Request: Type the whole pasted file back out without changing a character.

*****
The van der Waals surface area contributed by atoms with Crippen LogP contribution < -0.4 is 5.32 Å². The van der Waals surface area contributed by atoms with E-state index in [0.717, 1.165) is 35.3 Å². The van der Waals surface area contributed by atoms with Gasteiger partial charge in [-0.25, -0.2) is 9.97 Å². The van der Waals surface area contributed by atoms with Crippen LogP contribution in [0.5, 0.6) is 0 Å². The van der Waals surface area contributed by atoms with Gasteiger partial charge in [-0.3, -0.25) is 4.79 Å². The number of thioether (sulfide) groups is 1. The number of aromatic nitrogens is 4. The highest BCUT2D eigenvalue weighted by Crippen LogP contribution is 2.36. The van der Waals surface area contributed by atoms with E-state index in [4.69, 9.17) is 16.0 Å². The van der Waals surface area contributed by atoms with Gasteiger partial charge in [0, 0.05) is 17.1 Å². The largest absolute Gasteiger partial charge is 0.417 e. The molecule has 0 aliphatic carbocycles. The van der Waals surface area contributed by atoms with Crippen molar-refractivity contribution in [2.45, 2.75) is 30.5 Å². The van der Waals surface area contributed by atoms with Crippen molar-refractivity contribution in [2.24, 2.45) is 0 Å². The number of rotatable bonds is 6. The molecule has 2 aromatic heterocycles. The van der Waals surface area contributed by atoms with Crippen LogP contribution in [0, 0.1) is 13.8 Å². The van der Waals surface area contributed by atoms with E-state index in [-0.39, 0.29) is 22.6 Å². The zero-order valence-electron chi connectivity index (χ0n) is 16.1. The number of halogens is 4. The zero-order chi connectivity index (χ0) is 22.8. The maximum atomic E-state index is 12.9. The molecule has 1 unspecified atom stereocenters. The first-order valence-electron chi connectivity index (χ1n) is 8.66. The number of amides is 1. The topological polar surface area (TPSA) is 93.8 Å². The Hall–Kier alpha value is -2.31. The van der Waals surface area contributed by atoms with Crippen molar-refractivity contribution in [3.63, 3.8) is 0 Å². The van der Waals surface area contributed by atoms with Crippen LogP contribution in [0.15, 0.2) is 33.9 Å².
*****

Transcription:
The van der Waals surface area contributed by atoms with Crippen LogP contribution < -0.4 is 5.32 Å². The van der Waals surface area contributed by atoms with E-state index in [0.717, 1.165) is 35.3 Å². The van der Waals surface area contributed by atoms with Gasteiger partial charge in [-0.25, -0.2) is 9.97 Å². The van der Waals surface area contributed by atoms with Crippen LogP contribution in [0.5, 0.6) is 0 Å². The van der Waals surface area contributed by atoms with Gasteiger partial charge in [-0.3, -0.25) is 4.79 Å². The number of thioether (sulfide) groups is 1. The number of aromatic nitrogens is 4. The highest BCUT2D eigenvalue weighted by Crippen LogP contribution is 2.36. The van der Waals surface area contributed by atoms with E-state index in [4.69, 9.17) is 16.0 Å². The van der Waals surface area contributed by atoms with Gasteiger partial charge in [0, 0.05) is 17.1 Å². The largest absolute Gasteiger partial charge is 0.417 e. The molecule has 0 aliphatic carbocycles. The van der Waals surface area contributed by atoms with Crippen molar-refractivity contribution in [2.45, 2.75) is 30.5 Å². The van der Waals surface area contributed by atoms with Crippen molar-refractivity contribution in [2.24, 2.45) is 0 Å². The number of rotatable bonds is 6. The molecule has 2 aromatic heterocycles. The van der Waals surface area contributed by atoms with Crippen LogP contribution in [0, 0.1) is 13.8 Å². The van der Waals surface area contributed by atoms with E-state index in [-0.39, 0.29) is 22.6 Å². The zero-order valence-electron chi connectivity index (χ0n) is 16.1. The number of halogens is 4. The zero-order chi connectivity index (χ0) is 22.8. The maximum atomic E-state index is 12.9. The molecule has 1 unspecified atom stereocenters. The first-order valence-electron chi connectivity index (χ1n) is 8.66. The number of amides is 1. The topological polar surface area (TPSA) is 93.8 Å². The Hall–Kier alpha value is -2.31. The van der Waals surface area contributed by atoms with Crippen molar-refractivity contribution in [3.63, 3.8) is 0 Å². The van der Waals surface area contributed by atoms with Crippen LogP contribution in [0.15, 0.2) is 33.9 Å².